Looking forward to reading the extra chapter has ended in dissapointment. It is an addition that is wholly unnecessary to the narrative of the novel. Weber's mysterious dissapearance was more effective and the reappearance of Dr Iannis totally destoys the most beautiful and moving chapter in the book;"Plagia's Lament".

by Saskia on Saturday February 24, @12:54PM

Re: Feature: Corelli's Mandolin

I have had the great pleasure of reading this text for my English A level. I agree wholly that the apperance of Dr Iannis in the extra chapter spoils 'Pelagia's Lament', a beautifully written chapter full of vivid emotions. In my opinion Gunter Weber's confession fell on dead ears, it added no more depth to his character, his redemption was unfeeling and lacked the innocence he carried through the novel. I much prefer the original ending despite many peoples criticisms of it. Is our society so bitter that they can reject a happy ending? I may not have experienced much life yet and you may percieve me to be naive, however i feel many people cannot see the true beauty and anticipation of the ending. I agree that de Berniers rushed the ending and perhaps should not of had 50 years within some 80 pages, however had he lengthed it anymore I doubt I would have apperciated the pair meeting up again. My advice would be to read the novel again as i have several times and i can promise you will find text you never knew was there.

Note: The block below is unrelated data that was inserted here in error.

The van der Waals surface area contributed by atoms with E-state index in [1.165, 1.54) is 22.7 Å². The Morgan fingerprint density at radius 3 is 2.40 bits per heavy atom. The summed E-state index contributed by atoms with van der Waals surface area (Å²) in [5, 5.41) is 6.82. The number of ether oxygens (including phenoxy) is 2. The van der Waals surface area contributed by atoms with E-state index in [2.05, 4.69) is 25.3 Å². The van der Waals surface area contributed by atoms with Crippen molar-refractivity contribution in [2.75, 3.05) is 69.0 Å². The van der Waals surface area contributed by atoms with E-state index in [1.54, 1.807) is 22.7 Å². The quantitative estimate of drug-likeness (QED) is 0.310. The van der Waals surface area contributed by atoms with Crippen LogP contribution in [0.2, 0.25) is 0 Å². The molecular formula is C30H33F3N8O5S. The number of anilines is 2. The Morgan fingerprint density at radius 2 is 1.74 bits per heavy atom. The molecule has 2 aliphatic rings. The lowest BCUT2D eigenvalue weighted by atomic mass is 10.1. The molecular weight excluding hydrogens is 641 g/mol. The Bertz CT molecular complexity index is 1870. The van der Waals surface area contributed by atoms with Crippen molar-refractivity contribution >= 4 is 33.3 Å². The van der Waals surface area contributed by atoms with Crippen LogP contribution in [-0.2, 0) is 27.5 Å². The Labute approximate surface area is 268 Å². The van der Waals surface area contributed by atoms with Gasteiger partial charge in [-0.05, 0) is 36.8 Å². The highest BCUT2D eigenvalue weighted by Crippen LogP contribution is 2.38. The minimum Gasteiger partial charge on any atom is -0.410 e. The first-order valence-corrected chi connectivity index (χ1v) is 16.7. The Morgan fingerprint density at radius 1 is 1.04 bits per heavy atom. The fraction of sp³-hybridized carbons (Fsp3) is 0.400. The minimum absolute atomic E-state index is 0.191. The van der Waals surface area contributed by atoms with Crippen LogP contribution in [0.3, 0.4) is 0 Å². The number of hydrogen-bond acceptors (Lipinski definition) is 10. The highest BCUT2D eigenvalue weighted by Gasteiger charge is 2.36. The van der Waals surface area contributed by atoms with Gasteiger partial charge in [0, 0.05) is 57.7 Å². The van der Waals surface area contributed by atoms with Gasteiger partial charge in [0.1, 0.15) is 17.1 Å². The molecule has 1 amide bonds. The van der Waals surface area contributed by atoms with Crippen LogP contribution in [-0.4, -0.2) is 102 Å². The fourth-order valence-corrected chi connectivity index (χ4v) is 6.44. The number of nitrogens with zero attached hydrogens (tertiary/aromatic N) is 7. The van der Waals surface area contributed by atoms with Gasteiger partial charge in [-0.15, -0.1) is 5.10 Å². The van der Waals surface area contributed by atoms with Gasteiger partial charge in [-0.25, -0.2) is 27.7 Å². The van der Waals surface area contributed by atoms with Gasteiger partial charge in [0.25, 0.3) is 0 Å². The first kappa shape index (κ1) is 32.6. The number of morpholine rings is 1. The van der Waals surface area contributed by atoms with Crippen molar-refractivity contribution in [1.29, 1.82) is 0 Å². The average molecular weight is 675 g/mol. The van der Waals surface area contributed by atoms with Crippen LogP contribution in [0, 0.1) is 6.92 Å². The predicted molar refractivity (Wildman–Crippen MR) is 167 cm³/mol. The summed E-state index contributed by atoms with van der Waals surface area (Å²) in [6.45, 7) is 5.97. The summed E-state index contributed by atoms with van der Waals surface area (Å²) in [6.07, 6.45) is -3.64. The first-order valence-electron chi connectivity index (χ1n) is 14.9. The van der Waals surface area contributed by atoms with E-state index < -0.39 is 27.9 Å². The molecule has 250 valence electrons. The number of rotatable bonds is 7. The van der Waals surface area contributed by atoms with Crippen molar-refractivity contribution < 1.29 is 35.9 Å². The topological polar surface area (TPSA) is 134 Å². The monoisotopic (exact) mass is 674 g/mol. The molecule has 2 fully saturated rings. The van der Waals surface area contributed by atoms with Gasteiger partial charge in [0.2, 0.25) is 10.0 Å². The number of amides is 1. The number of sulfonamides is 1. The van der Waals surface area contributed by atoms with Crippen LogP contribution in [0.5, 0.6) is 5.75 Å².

by Meera on Wednesday October 09, @07:34AM

Re: Feature: Corelli's Mandolin

I read the 2nd ending and I felt that I knew what would be written in the following paragraphs. It seems that de Bernières added a fourth level in his book only to make the third one more apparent. The levels are history-love-Greece/West-war/ideology. Did you notice that he refers to the Hellenic (not greek, Hellenic with a capital) frame of mind? The fact is that this frame was a present from the ancient Greeks to the world but it was not enough. Modern Greeks needed to make this present again and when you make a present it does no longer belong to you as Mandras thought.

by Georgios on Saturday February 24, @12:58PM

Re: Feature: Corelli's Mandolin

i felt that the ending in captain corelli's mandolin was a purely classical ending. the way the motorbike touched pelagias privates denotes the sexual activity between her and corelli. marvellous. it touch my heart as well as everything else. anyone who did not see these implications is severly demented and i suggest you re-read the masterpiece once more to get in touch with your sexual nature.

p.s where was the first ending i think i missed it!

by bantho and preetho on Monday January 20, @04:53AM

Re: Feature: Corelli's Mandolin

I thought something like the first 3/4 of the book were really breathtaking, very well written, lots of passion and evident love for the greek culture and ppl, passion for a lost world and civilisation. The last fourth was a bit too much, like cramming some 50 years into 80 pages.